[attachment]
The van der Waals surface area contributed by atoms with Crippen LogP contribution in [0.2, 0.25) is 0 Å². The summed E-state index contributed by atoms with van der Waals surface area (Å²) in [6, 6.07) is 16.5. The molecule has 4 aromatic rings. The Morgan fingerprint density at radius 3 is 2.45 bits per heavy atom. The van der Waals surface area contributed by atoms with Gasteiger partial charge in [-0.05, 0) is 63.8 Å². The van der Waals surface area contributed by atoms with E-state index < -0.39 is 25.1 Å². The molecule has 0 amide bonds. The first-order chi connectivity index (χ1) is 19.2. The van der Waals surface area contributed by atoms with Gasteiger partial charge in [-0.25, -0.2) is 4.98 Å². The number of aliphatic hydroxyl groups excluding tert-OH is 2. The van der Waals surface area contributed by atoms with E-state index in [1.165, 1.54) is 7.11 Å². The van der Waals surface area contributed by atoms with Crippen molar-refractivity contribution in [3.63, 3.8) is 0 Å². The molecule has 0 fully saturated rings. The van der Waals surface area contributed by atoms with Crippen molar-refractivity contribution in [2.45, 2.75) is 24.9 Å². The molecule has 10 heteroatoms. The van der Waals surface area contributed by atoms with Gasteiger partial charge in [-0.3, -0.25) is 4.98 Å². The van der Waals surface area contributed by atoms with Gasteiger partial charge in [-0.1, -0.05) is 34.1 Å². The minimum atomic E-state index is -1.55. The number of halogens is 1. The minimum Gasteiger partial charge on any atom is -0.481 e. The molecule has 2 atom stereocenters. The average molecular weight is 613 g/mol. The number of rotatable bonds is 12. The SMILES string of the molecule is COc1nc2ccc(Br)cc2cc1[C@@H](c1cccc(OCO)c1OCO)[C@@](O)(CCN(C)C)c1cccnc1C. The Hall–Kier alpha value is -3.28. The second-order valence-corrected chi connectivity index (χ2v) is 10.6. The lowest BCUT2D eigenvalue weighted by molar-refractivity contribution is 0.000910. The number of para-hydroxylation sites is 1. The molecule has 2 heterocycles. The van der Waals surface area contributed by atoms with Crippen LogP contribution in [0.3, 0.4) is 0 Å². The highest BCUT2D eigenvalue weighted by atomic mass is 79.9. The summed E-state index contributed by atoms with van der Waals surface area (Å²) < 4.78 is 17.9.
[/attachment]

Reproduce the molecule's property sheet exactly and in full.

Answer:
The van der Waals surface area contributed by atoms with Crippen LogP contribution in [0.2, 0.25) is 0 Å². The summed E-state index contributed by atoms with van der Waals surface area (Å²) in [6, 6.07) is 16.5. The molecule has 4 aromatic rings. The Morgan fingerprint density at radius 3 is 2.45 bits per heavy atom. The van der Waals surface area contributed by atoms with Gasteiger partial charge in [-0.05, 0) is 63.8 Å². The van der Waals surface area contributed by atoms with E-state index < -0.39 is 25.1 Å². The molecule has 0 amide bonds. The first-order chi connectivity index (χ1) is 19.2. The van der Waals surface area contributed by atoms with Gasteiger partial charge in [-0.25, -0.2) is 4.98 Å². The number of aliphatic hydroxyl groups excluding tert-OH is 2. The van der Waals surface area contributed by atoms with E-state index in [1.165, 1.54) is 7.11 Å². The van der Waals surface area contributed by atoms with Crippen molar-refractivity contribution in [3.63, 3.8) is 0 Å². The molecule has 0 fully saturated rings. The van der Waals surface area contributed by atoms with Crippen molar-refractivity contribution in [2.45, 2.75) is 24.9 Å². The molecule has 10 heteroatoms. The van der Waals surface area contributed by atoms with Gasteiger partial charge in [-0.3, -0.25) is 4.98 Å². The van der Waals surface area contributed by atoms with Gasteiger partial charge in [-0.1, -0.05) is 34.1 Å². The minimum atomic E-state index is -1.55. The number of halogens is 1. The minimum Gasteiger partial charge on any atom is -0.481 e. The molecule has 2 atom stereocenters. The average molecular weight is 613 g/mol. The number of rotatable bonds is 12. The SMILES string of the molecule is COc1nc2ccc(Br)cc2cc1[C@@H](c1cccc(OCO)c1OCO)[C@@](O)(CCN(C)C)c1cccnc1C. The Hall–Kier alpha value is -3.28. The second-order valence-corrected chi connectivity index (χ2v) is 10.6. The lowest BCUT2D eigenvalue weighted by molar-refractivity contribution is 0.000910. The number of para-hydroxylation sites is 1. The molecule has 2 heterocycles. The van der Waals surface area contributed by atoms with Crippen LogP contribution in [0.3, 0.4) is 0 Å². The highest BCUT2D eigenvalue weighted by atomic mass is 79.9. The summed E-state index contributed by atoms with van der Waals surface area (Å²) < 4.78 is 17.9.